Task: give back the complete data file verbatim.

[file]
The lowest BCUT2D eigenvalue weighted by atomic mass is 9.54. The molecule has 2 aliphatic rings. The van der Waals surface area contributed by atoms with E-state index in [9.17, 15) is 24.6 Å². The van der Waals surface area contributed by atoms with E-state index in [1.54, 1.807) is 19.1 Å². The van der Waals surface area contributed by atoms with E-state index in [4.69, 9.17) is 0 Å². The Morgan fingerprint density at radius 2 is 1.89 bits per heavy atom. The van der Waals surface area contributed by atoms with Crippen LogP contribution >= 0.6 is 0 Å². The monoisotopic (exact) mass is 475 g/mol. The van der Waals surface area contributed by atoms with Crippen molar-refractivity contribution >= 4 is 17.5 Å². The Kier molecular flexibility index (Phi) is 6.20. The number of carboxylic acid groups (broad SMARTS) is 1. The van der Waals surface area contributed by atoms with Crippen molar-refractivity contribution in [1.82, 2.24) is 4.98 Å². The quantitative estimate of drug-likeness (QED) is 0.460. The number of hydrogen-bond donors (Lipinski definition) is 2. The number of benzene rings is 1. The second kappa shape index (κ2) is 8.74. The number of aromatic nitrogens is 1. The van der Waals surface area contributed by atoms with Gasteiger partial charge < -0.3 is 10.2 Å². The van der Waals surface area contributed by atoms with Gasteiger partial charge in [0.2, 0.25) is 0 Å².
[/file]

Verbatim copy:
The lowest BCUT2D eigenvalue weighted by atomic mass is 9.54. The molecule has 2 aliphatic rings. The van der Waals surface area contributed by atoms with E-state index in [9.17, 15) is 24.6 Å². The van der Waals surface area contributed by atoms with E-state index in [1.54, 1.807) is 19.1 Å². The van der Waals surface area contributed by atoms with E-state index in [4.69, 9.17) is 0 Å². The Morgan fingerprint density at radius 2 is 1.89 bits per heavy atom. The van der Waals surface area contributed by atoms with Crippen LogP contribution >= 0.6 is 0 Å². The monoisotopic (exact) mass is 475 g/mol. The van der Waals surface area contributed by atoms with Crippen molar-refractivity contribution >= 4 is 17.5 Å². The Kier molecular flexibility index (Phi) is 6.20. The number of carboxylic acid groups (broad SMARTS) is 1. The van der Waals surface area contributed by atoms with Crippen molar-refractivity contribution in [1.82, 2.24) is 4.98 Å². The quantitative estimate of drug-likeness (QED) is 0.460. The number of hydrogen-bond donors (Lipinski definition) is 2. The number of benzene rings is 1. The second kappa shape index (κ2) is 8.74. The number of aromatic nitrogens is 1. The van der Waals surface area contributed by atoms with Gasteiger partial charge < -0.3 is 10.2 Å². The van der Waals surface area contributed by atoms with Gasteiger partial charge in [0.2, 0.25) is 0 Å².